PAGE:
The Leap into Possibility - Habit 6: Synergize!


Nehemiah 8: 1-12 and Romans 12: 2-10

Be geese! (Grandpa and grandson: Fishing and watch geese in V – and explain the teamwork of their flight)


Diversity makes us stronger. We need difference. Danger of echo chamber. If two people agree the second is unnecessary.


The whole is greater than the sum of its parts. Nehemiah gathers the entire population, including women and children (who were normally not included in teaching of Torah. Ezra, the scribe, read the Law for six hours with the people standing, attentive. Their response was grief at how they had moved away from God’s intentions. They bowed their heads in submission – and then prostrated themselves on the ground. And then….then…they worked together to do better. TOGETHER.

  • Sequoias grow so tall because they interconnect their root systems for nutrients, water and support.[i]

  • Builders know this. One 2 by 4 supports 607 lbs. Two of them support 1,821 lbs – more than twice that, And two nailed together can support 4,878 lbs.[ii]

  • Stew or gumbo

  • Healthy churches (no universal truth or unified opinions)

“Without difference there’s no basis for synergy, no option to create new solutions or opportunities.’[iii]


Relationships are stronger when synergy is a part of the mix. The relationship between two people is an entity in itself, and it may be “the most empowering, the most unifying and the most exciting part.”[iv] Synergy is the result of practicing habits 4 and 5 where we go for win-win and seek first to understand. Building relationships in these ways allows for the magic to happen


Body of Christ: St. Paul uses this image to help us understand. We are more than just hands and arms, legs and feet, brain and stomach, kidneys and heart. Each has a function, and are necessary to the whole. We are all those parts and more than the sum of them. Our whole body can do far more than all the parts could combined but unconnected. Just try managing without one arm or leg when it’s broken, or one eye when its damaged. We feel the loss.


Also true of the church. If we were all organists, there would be no choir. If all our choir sang the melody, we would miss the harmony. If we were all trustees of the building, there would be no education program, or people working on our relationships. Connected and working together we can do far more than we can individually.

Dietrich Bonhoeffer said, “Love binds us together. Being free means “being free FOR the other because the other has bound me close. Only in relation with the other am I free.”[v]


Truth is – we’re better together. We’re stronger together. We have greater resilience together than each of us on our own. True for people. True for churches. Our relationships, which include difference, make us stronger and better and more creative and resilient than we can even imagine.


But it’s risky. It challenges our thinking. Moves us out of our comfort zone and into the realm of uncertainty. Synergy requires opening us up to new possibilities outside of our control. When we work to synergize we DON’T know the outcome in advance. It’s a voyage of discovery every time. Move over Lewis and Clark!

  • The risk is worth taking because it creates new options. Covey calls it “The third way,” just like early Christian mystics. In this third way, insights and creativity flow. We aren’t locked down by our preconceptions or past patterns. Something new is possible.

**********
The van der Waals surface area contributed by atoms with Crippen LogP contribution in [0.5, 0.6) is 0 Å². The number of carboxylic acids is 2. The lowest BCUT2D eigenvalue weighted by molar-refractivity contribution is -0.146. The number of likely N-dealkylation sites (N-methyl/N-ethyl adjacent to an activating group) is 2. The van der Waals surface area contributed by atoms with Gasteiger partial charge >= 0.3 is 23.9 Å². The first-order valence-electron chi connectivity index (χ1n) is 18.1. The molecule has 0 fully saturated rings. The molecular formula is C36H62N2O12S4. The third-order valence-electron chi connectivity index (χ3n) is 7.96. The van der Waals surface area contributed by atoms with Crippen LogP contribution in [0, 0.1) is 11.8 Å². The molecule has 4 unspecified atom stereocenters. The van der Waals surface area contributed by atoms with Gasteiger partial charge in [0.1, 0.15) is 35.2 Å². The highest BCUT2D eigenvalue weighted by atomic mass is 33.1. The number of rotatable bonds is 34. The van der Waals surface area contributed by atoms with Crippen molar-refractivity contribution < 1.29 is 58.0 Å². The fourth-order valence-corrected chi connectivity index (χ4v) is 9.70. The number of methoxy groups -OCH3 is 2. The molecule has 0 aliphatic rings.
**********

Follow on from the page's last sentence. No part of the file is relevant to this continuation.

• THIS IS THE PATH OF THE SPIRIT. The Holy Spirit is quite comfortable with these new paths. In fact, there is room for this Wild Goose, the other image for the Spirit used in ancient Christianity, to move. It’s exciting to know that we have left room for God to guide us, for each other to be sources of wisdom in ways we haven’t experienced ourselves.

Perhaps you’ve had some of these experiences. Maybe been moved to tears by music and words you didn’t understand. Maybe your thinking was totally changed by a comment from an unlikely source. Or perhaps, you were talking with someone close to you and brainstormed until you came up with a much better idea than either of you had in the first place. This SYNERGIZING happens in the church too. Several of us might be brainstorming about music and come up with new possibilities from a remark one person said. Or in the nominating process we talk about the talents needed in a position and as we discuss, several people have the same person in mind – someone that wasn’t on anyone’s idea list before.


In these moments, God is at work.


Indiana Jones and the Last Crusade. The Nazis, endeavoring to force Indiana Jones into running a gauntlet of traps, shoot his father and tell him that the healing power of the Holy Grail is the only thing that can save his father. He must take the risks…he comes to “The Path of God,” where his father’s journal tells him, as he is standing at the lip of a canyon, “Only in the leap from the lion’s head will he prove his worth.” It’s a leap of faith, he realizes. He stretches out his foot and plunges down – onto an invisible walkway that stretches across the canyon to the chamber full of cups, one of which is the Holy Grail.


The step of SYNERGY is a risk, a trust in relationship with God and each other that brings new possibilities – for those willing to take the leap of faith into new possibilities.


In our difference is strength, complementary abilities, and blessing…in our relationship we are stronger…and if we will risk the new alternative, new possibilities will emerge.

[i] Stephen Covey, The 7 Habits of Highly Effective People, 183-4. [ii] Covey, 194. [iii] Stephen Covey, The 7 Habits of Highly Effective People, 257. [iv] Covey, 263. [v] Becca Stevens, Tea. 133.

Photo by Kid Circus on Unsplash

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